Strangely the halfway point MIGHT have been an easy-to-reach intersection near a train station and none of the tribulations (or subsequent bonding) might have occurred. But then again, maybe the likelihood of an easy-to-reach spot was always low. So much of our contemporary space is in fact unreachable- either because it it privately held, or because it is environmentally damaged. In the end I think there was a kind of beauty– and an elegant form even– that was revealed by our mutual gravitation towards a space of delinquency to the art idea– the freedom to perform a-giving-up-on of the art. What remains for me is the potentially troubling question: Did we really know we would (or could at will) fail ahead of time, and were we all-the-while preparing ourselves for a failure? …
</ END DILLON>
</ END CHRISTINA>
bikebridgebike hill hill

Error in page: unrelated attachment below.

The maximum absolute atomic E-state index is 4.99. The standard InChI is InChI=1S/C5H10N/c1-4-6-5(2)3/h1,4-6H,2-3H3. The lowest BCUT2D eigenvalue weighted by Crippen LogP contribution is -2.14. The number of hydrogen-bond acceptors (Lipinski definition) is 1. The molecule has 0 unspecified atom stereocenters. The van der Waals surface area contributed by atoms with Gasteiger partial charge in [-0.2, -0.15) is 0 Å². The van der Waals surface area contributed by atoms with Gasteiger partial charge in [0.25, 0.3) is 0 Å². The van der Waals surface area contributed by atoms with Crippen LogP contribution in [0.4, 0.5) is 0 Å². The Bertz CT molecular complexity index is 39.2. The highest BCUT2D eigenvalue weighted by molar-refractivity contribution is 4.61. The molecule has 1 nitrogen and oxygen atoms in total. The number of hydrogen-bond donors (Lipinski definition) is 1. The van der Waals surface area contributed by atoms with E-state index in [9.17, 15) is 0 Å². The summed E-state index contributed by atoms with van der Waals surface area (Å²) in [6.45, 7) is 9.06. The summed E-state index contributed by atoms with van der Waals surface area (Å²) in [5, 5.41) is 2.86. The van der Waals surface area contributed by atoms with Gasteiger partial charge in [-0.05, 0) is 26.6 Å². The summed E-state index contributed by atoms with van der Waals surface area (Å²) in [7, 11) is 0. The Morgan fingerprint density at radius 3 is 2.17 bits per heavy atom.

graveyard graveyard graveyard
repeated directions re- re- re- repeated
worries: cricket suffocation
running, biking late
filled and swaying
rt 46 rt 17 + williams(?)
22 questions 21 miss directions missed understandings reinterpetations
D O W N H H H I I I l i L L L L
oil puddled shins
guard rail proposals
and iced tea jug messages.
" Powered by a strong southward dip in the jet stream, a strong cold front will slice into the Northeast Thursday, sparking severe thunderstorms with damaging winds, large hail, and perhaps an isolated tornado."
embraced by a gas station canopy,
warmed by cement,
warmed by semi-tractor trailer exhaust.
warmed by distant lighting flashing varicose vein like above
Queen Anne’s Lace unfurled bees and king fisher’s laughing call.
crickets hum crickets hush hum hush hum hush hum